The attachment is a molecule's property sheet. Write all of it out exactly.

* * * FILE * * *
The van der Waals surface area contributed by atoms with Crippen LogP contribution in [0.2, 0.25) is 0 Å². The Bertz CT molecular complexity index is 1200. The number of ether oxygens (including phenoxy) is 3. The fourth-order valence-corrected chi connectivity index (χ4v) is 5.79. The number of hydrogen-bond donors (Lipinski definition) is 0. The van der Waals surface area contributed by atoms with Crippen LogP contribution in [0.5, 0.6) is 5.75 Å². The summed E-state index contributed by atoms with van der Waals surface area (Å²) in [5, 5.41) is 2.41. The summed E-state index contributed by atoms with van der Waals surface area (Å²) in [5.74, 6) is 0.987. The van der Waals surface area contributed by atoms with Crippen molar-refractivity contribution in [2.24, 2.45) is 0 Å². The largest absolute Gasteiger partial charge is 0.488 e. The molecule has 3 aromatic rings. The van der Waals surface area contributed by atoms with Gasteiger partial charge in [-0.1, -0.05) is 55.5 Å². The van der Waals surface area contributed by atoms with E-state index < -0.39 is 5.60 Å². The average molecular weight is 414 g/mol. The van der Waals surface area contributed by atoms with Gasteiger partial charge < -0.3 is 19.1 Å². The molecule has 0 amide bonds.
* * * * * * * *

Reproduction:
The van der Waals surface area contributed by atoms with Crippen LogP contribution in [0.2, 0.25) is 0 Å². The Bertz CT molecular complexity index is 1200. The number of ether oxygens (including phenoxy) is 3. The fourth-order valence-corrected chi connectivity index (χ4v) is 5.79. The number of hydrogen-bond donors (Lipinski definition) is 0. The van der Waals surface area contributed by atoms with Crippen LogP contribution in [0.5, 0.6) is 5.75 Å². The summed E-state index contributed by atoms with van der Waals surface area (Å²) in [5, 5.41) is 2.41. The summed E-state index contributed by atoms with van der Waals surface area (Å²) in [5.74, 6) is 0.987. The van der Waals surface area contributed by atoms with Crippen molar-refractivity contribution in [2.24, 2.45) is 0 Å². The largest absolute Gasteiger partial charge is 0.488 e. The molecule has 3 aromatic rings. The van der Waals surface area contributed by atoms with Gasteiger partial charge in [-0.1, -0.05) is 55.5 Å². The van der Waals surface area contributed by atoms with E-state index < -0.39 is 5.60 Å². The average molecular weight is 414 g/mol. The van der Waals surface area contributed by atoms with Gasteiger partial charge < -0.3 is 19.1 Å². The molecule has 0 amide bonds.